AshevilleEditorialsThe Publisher's Desk

Publisher’s Note on BCS

It appears that the Buncombe County School Board is attempting to engage in Group Think and to stifle the responsibilities of each of the School Board members. Each member is elected by a district and is responsible to a district. He or she was never elected to somehow have his questions tempered to be those that are approved by some sort of majority thinking of a ‘Board.’ That flies in the face of reason.

When this Board, and in this case Rhinehart, says that under some sort of ‘code of ethics’ an individual member did not have the right “to require the superintendent and the administrative staff to spend significant time responding to an issue or idea that was not supported by the majority of the board,” he is engaging in pure chicanery.

First of all, the school administration is responsible to answer any questions from each of the members of the Board because each elected member has the individual responsibility to act on behalf of those who elected him. Otherwise the Board is simply trying to strip each member of his or her duly elected Constitutional obligation. That obligation cannot be legally negated by some sort of consensus ethics.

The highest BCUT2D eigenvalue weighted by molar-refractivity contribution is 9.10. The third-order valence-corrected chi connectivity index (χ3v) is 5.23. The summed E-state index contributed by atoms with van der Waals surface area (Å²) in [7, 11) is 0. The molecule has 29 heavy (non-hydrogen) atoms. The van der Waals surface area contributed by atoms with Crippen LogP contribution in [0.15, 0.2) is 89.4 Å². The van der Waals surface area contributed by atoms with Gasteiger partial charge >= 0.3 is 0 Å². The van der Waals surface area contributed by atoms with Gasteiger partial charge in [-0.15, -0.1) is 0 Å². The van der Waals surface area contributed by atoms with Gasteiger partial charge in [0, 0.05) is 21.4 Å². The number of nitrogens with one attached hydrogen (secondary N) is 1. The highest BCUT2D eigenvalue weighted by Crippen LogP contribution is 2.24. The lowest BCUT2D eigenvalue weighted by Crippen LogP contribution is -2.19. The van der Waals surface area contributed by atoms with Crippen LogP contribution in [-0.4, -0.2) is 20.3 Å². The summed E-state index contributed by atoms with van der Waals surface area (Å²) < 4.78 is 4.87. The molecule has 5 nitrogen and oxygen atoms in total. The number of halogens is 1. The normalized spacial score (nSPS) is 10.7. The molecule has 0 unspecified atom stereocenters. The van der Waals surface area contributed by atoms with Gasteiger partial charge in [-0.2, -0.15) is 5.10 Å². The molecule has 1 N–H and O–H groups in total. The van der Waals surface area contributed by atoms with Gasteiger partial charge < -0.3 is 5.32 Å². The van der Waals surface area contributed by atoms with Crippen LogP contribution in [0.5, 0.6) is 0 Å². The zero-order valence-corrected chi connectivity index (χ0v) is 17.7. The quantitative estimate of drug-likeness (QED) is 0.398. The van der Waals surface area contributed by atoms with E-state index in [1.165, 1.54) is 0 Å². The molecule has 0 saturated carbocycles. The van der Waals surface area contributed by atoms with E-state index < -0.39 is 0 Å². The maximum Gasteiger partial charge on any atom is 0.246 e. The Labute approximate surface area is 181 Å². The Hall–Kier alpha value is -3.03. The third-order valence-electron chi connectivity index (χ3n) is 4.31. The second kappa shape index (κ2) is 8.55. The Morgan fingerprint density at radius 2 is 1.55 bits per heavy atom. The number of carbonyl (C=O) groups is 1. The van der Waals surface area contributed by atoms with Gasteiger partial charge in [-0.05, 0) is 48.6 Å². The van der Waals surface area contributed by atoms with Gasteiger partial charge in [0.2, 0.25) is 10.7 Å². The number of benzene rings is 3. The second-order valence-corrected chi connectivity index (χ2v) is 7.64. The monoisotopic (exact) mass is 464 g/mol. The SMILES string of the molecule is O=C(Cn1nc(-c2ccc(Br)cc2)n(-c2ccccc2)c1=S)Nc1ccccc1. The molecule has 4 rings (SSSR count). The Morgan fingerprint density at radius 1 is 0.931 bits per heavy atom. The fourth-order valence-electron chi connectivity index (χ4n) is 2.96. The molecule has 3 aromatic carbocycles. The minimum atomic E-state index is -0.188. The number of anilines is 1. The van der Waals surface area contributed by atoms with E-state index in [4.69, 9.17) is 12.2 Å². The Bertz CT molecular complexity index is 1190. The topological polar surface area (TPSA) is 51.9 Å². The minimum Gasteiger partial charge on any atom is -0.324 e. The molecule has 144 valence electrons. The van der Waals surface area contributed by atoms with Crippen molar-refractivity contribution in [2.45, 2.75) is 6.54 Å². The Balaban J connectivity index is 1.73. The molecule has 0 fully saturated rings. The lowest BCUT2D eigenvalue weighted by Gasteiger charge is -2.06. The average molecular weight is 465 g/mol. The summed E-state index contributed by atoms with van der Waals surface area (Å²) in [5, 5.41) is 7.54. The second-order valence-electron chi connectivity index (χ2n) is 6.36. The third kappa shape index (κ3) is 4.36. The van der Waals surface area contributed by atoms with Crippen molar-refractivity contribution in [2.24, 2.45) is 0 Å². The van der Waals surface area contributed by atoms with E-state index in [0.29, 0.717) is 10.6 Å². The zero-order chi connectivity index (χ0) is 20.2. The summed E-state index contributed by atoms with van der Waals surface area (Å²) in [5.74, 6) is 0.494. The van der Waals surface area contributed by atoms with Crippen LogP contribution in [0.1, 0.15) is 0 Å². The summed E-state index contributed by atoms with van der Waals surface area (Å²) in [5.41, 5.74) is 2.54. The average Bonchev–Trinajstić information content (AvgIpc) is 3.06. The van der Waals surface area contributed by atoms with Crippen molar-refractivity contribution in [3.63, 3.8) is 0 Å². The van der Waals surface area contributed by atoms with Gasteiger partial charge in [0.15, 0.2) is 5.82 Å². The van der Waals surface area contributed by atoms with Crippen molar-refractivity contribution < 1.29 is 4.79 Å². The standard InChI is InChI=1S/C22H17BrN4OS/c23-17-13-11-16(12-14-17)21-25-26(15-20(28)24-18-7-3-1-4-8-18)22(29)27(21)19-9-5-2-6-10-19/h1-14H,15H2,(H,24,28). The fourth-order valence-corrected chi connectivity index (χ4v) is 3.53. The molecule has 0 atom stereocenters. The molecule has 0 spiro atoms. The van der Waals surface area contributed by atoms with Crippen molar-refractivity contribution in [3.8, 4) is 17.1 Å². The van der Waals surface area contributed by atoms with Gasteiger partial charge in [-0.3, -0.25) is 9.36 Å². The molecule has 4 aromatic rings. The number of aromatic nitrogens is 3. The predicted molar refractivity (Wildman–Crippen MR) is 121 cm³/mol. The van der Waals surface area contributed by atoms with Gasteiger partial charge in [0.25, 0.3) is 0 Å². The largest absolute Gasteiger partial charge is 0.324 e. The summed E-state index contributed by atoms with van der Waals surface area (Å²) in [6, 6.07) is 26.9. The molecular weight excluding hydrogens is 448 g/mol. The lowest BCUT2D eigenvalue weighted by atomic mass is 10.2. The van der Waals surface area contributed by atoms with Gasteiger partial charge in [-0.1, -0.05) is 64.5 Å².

Secondly, the school “administration costs” exceed $15,000,000 per year, the superintendent costs exceed $185,000 per year, and his office totals exceed $485,000 per year. This is a lot of money and represents a lot of staff.

To say that no one Board member should ask a question because it may take a little time and effort to answer an inquiry is way beyond belief. $15,000,000 can answer a lot of questions from any one member of the school board. It belies any rational discussion of the problems the School Board faces to say otherwise. With a total budget of $218 million to oversee, it would seem appropriate for the Board to ask a few questions.

This policy should be overturned and thrown into the dustbin of unworthy ideas. It certainly does not help solve any significant problems, and serves only to stifle dissent and to break the light bulbs of transparency. The Board needs to welcome all the questions and inquiries that it can.

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